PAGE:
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When entering a sale of business agreement, it makes a lot of commercial sense for the buyer to seek to limit the seller and key employees’ from starting or working for a competing business. Likewise, a buyer would want to restrict the seller from soliciting clients, suppliers or key workers of the business. The client and supplier relationships and the workers are some of the most valuable assets that the buyer is purchasing. Further, if the seller or a key employee starts a competing business, they benefit from the know-how and prior experience of having previously operated the business. On that basis, it is not unusual for the sale of business agreement to include restraint of trade clauses. This article explains what restraints are from the perspective of a buyer and when they are enforceable.

To Whom Do Restraints Apply?

In a sale of business agreement, restraint of trade clauses typically apply to the seller and to key employees who have not transferred as part of the sale. A key employee can include:

  • directors;
  • C-suite employees; 
  • key service providers, for example, the head physiotherapist for a physiotherapy business; or 
  • key sales personnel.

Likewise, as a buyer, negotiating to include restraint clauses in the sale of business agreement can be very beneficial to you.

What Are Restraints?

There are generally two types of restraints: non-solicitation and non-competition.

Non-solicitation restraints

Prevent the seller and key employees from soliciting, poaching, approaching or accepting an approach from key stakeholders and from working for or acting in any capacity for a key stakeholder. The non-solicitation restraints can prevent this conduct in respect of clients, suppliers, employees, contractors, consultants, agents or investors.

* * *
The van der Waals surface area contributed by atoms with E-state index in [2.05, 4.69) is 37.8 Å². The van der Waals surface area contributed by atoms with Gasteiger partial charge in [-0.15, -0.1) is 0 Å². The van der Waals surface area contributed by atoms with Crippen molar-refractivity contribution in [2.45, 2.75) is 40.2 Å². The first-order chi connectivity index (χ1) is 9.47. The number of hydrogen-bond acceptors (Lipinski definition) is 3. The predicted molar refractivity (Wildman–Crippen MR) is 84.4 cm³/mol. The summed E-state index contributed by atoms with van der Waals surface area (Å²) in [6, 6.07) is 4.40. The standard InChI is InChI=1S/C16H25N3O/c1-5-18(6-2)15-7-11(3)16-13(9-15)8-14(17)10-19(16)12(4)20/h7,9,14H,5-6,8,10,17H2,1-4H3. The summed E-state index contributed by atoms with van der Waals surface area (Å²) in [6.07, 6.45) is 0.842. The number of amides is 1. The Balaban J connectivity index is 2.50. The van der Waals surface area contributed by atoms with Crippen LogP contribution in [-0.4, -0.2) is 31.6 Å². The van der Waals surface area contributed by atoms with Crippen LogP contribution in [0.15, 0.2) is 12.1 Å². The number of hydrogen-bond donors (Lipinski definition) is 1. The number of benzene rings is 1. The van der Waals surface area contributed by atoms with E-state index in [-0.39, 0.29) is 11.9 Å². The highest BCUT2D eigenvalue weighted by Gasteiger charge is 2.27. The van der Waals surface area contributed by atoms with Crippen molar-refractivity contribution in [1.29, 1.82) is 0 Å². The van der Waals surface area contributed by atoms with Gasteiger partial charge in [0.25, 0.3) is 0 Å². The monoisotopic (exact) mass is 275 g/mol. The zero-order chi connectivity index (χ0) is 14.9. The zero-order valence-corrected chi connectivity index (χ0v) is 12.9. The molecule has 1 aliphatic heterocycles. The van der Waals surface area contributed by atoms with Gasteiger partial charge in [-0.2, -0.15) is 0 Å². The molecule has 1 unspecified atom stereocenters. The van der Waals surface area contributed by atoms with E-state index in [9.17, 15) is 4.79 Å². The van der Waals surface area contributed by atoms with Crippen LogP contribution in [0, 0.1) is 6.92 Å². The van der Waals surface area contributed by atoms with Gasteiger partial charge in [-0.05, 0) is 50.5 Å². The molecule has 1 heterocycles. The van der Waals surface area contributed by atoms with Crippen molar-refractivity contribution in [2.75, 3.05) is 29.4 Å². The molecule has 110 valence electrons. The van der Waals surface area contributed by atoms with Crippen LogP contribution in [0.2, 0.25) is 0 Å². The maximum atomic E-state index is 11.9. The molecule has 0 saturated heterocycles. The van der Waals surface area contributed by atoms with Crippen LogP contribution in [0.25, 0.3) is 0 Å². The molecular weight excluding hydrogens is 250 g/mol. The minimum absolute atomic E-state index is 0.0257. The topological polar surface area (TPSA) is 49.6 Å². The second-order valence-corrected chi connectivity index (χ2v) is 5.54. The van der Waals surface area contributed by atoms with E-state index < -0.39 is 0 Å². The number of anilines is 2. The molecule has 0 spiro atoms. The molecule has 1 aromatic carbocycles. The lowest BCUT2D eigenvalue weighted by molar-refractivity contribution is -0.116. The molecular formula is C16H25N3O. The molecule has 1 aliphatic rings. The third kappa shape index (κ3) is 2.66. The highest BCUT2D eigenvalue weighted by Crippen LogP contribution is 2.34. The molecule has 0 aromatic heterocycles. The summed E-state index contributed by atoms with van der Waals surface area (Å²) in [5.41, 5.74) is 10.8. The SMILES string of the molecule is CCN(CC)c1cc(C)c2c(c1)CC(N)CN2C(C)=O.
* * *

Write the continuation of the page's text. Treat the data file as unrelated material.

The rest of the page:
Non-competition restraints

Prevent the seller and key employees from being engaged as or acting as an employee, contractor, consultant, director or agent of a competing business or from starting a competing business.

The parties may agree to define what amounts to a competing business. Broadly, it can be a business that provides services that are the same or similar to the sellers. You can choose to define a competing business by reference to a specific industry. For example, “a business that provides services in the physiotherapy industry.” Alternatively, your definition can be narrow by providing a specific list of competing businesses that are of concern. Without a clear definition, parties may otherwise rely on the ordinary meaning of the term “competing business.”

When defining restraints in your sale of business agreement, you can do so by reference to a restraint area and a restraint period. Accordingly, you are seeking to prohibit the seller from conducting business within a specified restraint area and a period from the settlement date.

Indeed, you can define a restraint area broadly (e.g. Australia or New South Wales) or by reference to the business’ location (e.g. within a 6-kilometre radius of the location).

Legal Enforceability

Even if the sale of business agreement includes restraint clauses, there will always be a question of their enforceability. As a matter of public policy, courts are generally reluctant to enforce restraints. This is because such restraints can limit the ability of key employees or the seller (if the seller is an individual) from earning a living and can limit competition.

However, a court is willing to enforce a restraint where it is reasonable to protect the buyer’s legitimate business interests. Legitimate business interests can include confidential information, intellectual property and stakeholder relationships.

What is reasonable will depend on the unique facts at the time the parties agreed upon and entered into the restraint. In the sale of business context, a court will examine several factors, including the:

  • nature of the business;
  • location of the business;
  • goodwill of the business;
  • consideration paid for the business, essentially, the sale price;
  • negotiations between the parties before entering into the agreement; and
  • terms of any specific special conditions that formed part of the business sale agreement.